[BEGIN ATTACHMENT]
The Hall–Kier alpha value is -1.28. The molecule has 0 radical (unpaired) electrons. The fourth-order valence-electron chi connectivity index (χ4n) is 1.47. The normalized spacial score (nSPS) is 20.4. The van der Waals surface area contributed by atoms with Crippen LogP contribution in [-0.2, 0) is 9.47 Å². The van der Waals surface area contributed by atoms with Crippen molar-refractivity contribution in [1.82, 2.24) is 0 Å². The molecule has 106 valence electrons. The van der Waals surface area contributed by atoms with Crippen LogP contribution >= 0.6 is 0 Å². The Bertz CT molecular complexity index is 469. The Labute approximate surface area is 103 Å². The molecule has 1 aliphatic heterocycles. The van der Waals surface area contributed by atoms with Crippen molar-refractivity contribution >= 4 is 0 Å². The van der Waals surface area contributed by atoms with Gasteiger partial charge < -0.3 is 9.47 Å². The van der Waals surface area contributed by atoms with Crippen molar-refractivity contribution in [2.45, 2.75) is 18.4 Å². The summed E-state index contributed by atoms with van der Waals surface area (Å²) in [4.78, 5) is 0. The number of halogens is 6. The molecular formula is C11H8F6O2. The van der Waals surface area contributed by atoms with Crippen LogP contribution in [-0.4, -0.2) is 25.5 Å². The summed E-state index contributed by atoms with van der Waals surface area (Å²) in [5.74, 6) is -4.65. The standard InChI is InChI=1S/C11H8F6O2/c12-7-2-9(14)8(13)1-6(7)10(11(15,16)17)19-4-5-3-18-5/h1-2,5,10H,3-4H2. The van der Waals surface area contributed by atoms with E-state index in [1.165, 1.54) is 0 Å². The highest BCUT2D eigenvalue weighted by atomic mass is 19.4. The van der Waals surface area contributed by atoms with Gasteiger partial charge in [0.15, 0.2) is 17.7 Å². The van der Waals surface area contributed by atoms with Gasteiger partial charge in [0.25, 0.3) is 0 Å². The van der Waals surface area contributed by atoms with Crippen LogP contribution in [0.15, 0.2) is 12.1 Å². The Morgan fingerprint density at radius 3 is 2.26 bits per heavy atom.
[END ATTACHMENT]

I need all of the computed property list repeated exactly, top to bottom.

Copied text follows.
The Hall–Kier alpha value is -1.28. The molecule has 0 radical (unpaired) electrons. The fourth-order valence-electron chi connectivity index (χ4n) is 1.47. The normalized spacial score (nSPS) is 20.4. The van der Waals surface area contributed by atoms with Crippen LogP contribution in [-0.2, 0) is 9.47 Å². The van der Waals surface area contributed by atoms with Crippen molar-refractivity contribution in [1.82, 2.24) is 0 Å². The molecule has 106 valence electrons. The van der Waals surface area contributed by atoms with Crippen LogP contribution >= 0.6 is 0 Å². The Bertz CT molecular complexity index is 469. The Labute approximate surface area is 103 Å². The molecule has 1 aliphatic heterocycles. The van der Waals surface area contributed by atoms with Crippen molar-refractivity contribution >= 4 is 0 Å². The van der Waals surface area contributed by atoms with Gasteiger partial charge < -0.3 is 9.47 Å². The van der Waals surface area contributed by atoms with Crippen molar-refractivity contribution in [2.45, 2.75) is 18.4 Å². The summed E-state index contributed by atoms with van der Waals surface area (Å²) in [4.78, 5) is 0. The number of halogens is 6. The molecular formula is C11H8F6O2. The van der Waals surface area contributed by atoms with Crippen LogP contribution in [-0.4, -0.2) is 25.5 Å². The summed E-state index contributed by atoms with van der Waals surface area (Å²) in [5.74, 6) is -4.65. The standard InChI is InChI=1S/C11H8F6O2/c12-7-2-9(14)8(13)1-6(7)10(11(15,16)17)19-4-5-3-18-5/h1-2,5,10H,3-4H2. The van der Waals surface area contributed by atoms with E-state index in [1.165, 1.54) is 0 Å². The highest BCUT2D eigenvalue weighted by atomic mass is 19.4. The van der Waals surface area contributed by atoms with Gasteiger partial charge in [0.15, 0.2) is 17.7 Å². The van der Waals surface area contributed by atoms with Gasteiger partial charge in [0.25, 0.3) is 0 Å². The van der Waals surface area contributed by atoms with Crippen LogP contribution in [0.15, 0.2) is 12.1 Å². The Morgan fingerprint density at radius 3 is 2.26 bits per heavy atom.